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T H E W I L L I STO N N O R T H A M P TO N S C H O O L

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In Addition FALL 2011

CO L L A B O R AT E P U R P O S E F U L LY, L E A R N PAS S I O N AT E LY Learning, at its best, is a purposeful enterprise, and there are moments when it is inspiring, even thrilling. Those flashes when you realize that you love what you are learning, and you want to read more, hear more, discuss more— not because of a test—but because you want to know more. At The Williston Northampton School, you will have many opportunities to delve deeply into subjects, to explore what you know, and even better, to explore what you want to know. In addition to a curriculum that is challenging and provides both breadth and depth in its offerings, Williston offers the unique Williston Scholars program. Similar to the traditional Oxford tutorial style of teaching, students work closely with a faculty member in small classes, to dive deeply into subject matter. The program also includes a trimesterlong independent study project, directed by the faculty member, which allows students to synthesize the classroom experience into a project that builds on what’s learned in the course. Peter Gunn, Williston faculty member for 25 years and adjunct professor of history at Smith College, directs one such Williston Scholars class. Working with faculty at Amherst College, Smith College, and the University of Massachusetts, Amherst, Mr. Gunn has developed a course that is a cross-cultural study of colonial New England, with a special emphasis on the Connecticut River Valley. The class will engage students in an investigation of pre-contact Native American history and then examine contact and interaction during the

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17th and early 18th centuries from multiple perspectives. Because Williston Scholars will learn as much about the creation of good history as they do about history itself, independent scholarship is a vital part of the program. The class meets two evenings per week with Mr. Gunn and includes a series of visits from Five College scholars. Students will then pursue their independent projects through study of recommended texts, visits to local archives, and attendance at lectures and other educational opportunities at the Five Colleges. This kind of intensive study—and the opportunity to work with professors at some of the nation’s best liberal arts colleges— is unique to Williston. Mr. Gunn’s class is just one example of what is possible on our campus and the power of collaboration in our classrooms and beyond.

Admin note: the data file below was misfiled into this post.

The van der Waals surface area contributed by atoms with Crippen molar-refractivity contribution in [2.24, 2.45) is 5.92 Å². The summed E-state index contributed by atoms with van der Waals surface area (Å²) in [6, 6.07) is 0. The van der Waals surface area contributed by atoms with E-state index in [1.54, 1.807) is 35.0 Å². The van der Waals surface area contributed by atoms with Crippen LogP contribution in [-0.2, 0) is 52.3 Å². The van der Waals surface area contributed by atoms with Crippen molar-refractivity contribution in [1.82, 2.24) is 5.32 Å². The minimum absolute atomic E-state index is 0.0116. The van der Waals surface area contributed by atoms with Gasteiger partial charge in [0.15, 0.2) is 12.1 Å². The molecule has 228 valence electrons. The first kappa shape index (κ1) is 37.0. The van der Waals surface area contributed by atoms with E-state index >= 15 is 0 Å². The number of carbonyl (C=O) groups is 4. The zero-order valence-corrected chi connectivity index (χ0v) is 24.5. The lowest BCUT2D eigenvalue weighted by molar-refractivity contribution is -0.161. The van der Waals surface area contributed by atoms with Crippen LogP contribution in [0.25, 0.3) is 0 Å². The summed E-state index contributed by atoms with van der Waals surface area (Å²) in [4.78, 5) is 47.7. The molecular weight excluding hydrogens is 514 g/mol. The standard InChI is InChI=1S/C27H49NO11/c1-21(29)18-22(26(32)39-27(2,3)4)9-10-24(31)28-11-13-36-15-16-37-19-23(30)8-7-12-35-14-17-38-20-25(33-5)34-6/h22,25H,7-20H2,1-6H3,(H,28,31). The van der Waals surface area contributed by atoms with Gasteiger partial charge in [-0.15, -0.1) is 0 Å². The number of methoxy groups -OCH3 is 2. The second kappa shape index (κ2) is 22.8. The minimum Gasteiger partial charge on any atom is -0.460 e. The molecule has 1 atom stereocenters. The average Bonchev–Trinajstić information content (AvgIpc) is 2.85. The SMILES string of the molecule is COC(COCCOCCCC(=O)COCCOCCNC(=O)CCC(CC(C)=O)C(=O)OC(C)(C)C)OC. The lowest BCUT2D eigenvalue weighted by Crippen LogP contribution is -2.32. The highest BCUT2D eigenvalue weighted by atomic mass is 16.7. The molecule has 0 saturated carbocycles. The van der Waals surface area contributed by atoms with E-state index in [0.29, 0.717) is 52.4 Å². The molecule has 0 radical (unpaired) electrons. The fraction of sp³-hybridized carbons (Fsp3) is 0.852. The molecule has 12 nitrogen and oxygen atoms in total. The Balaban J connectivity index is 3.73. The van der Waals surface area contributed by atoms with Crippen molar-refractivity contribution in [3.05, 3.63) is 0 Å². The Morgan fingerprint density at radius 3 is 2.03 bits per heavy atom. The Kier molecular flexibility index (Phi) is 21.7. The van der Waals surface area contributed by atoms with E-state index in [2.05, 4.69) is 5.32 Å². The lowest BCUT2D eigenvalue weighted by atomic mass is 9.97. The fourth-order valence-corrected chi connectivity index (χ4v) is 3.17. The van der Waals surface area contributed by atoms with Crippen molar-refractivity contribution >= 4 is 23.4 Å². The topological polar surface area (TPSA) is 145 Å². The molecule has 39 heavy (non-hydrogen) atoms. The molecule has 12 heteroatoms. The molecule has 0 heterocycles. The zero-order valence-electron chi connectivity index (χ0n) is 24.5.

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+To learn more about the Williston Scholars

program, which includes an intensive art course taught by artist and faculty member, Natania Hume, visit www.williston.com/willistonscholars.

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F R O M L A B TO O P E R AT I N G R O O M A S U M M E R I N T E R N S H I P AT STA N FO R D While many students are motivated to get the most out of summer learning experiences, Williston senior Jae Won “Jared” Choi had an especially fruitful internship this summer thanks to an opportunity offered by Williston alumnus Dr. Robert Jackler ’72. Between visits to his home in Korea, Jared spent a month at Stanford School of Medicine in the Otolaryngology Department, doing everything from helping with stem cell research to observing brain surgery in the operating room.

and observe Dr. Jackler operating on a brain tumor, as well as other ENT surgeries.

Dr. Jackler, who is Sewall Professor and Chair of the Department of Otolaryngology-Head & Neck Surgery and Associate Dean of Postgraduate Medical Education, says simply, “We like to teach.” As a premier teaching hospital, Stanford educates countless students, from undergraduates to postgraduates and medical interns, as well as a small, select group of enthusiastic, mature high school students.

For the second half of his internship, Jared spent time in the ENT research lab, which is “one of the world’s leading centers trying to overcome deafness,” according to Dr. Jackler. There he saw both animal experiments and stem cell experiments, including one that was working to artificially regenerate the cochlea for people who are born without one. “Without the cochlea,” Jared says, “the vibration of your ear bones cannot be acknowledged by your brain, causing deafness.”

Jared was selected for this rare opportunity through nomination by his Williston teachers.” Jared’s name was the first to come to mind,” says his advisor Kurt Whipple. “He is an outstanding student who is very serious about his studies.” Jared himself is more modest, saying that he applied for this internship because he is “moderately good at everything” and wanted to get some hands-on experience to help him decide what major to pursue in college.

Although “everything was surprising and exciting,” Jared was particularly interested in the cellular research he observed. “My knowledge and interest in stem cells really surprised the researchers,” he says. “On some occasions, they allowed me to take part in the experiment, so I was able to get a lot out of my time in the research lab.”

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Jared describes his time at Stanford as “incredible.” For the first two weeks, he shadowed doctors in the ENT (ear, nose, and throat) building as they visited patients. He also donned blue scrubs, a white mask, and a green surgery cap to visit the operating rooms